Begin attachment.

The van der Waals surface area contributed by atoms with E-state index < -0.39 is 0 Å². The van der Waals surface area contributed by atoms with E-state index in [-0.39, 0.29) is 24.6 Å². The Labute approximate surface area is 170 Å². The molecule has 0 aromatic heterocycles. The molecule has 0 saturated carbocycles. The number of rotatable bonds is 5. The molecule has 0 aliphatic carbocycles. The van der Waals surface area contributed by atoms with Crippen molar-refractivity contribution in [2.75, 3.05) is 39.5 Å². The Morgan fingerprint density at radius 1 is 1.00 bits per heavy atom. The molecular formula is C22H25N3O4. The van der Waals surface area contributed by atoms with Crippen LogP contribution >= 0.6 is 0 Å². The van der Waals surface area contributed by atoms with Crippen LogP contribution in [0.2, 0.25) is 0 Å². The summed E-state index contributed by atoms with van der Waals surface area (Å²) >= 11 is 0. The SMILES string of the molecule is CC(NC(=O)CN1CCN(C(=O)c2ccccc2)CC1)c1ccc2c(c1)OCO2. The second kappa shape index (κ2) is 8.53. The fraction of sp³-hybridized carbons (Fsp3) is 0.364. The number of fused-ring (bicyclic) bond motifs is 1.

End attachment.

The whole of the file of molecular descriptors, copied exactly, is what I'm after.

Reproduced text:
The van der Waals surface area contributed by atoms with E-state index < -0.39 is 0 Å². The van der Waals surface area contributed by atoms with E-state index in [-0.39, 0.29) is 24.6 Å². The Labute approximate surface area is 170 Å². The molecule has 0 aromatic heterocycles. The molecule has 0 saturated carbocycles. The number of rotatable bonds is 5. The molecule has 0 aliphatic carbocycles. The van der Waals surface area contributed by atoms with Crippen molar-refractivity contribution in [2.75, 3.05) is 39.5 Å². The Morgan fingerprint density at radius 1 is 1.00 bits per heavy atom. The molecular formula is C22H25N3O4. The van der Waals surface area contributed by atoms with Crippen LogP contribution >= 0.6 is 0 Å². The van der Waals surface area contributed by atoms with Crippen LogP contribution in [0.2, 0.25) is 0 Å². The summed E-state index contributed by atoms with van der Waals surface area (Å²) >= 11 is 0. The SMILES string of the molecule is CC(NC(=O)CN1CCN(C(=O)c2ccccc2)CC1)c1ccc2c(c1)OCO2. The second kappa shape index (κ2) is 8.53. The fraction of sp³-hybridized carbons (Fsp3) is 0.364. The number of fused-ring (bicyclic) bond motifs is 1.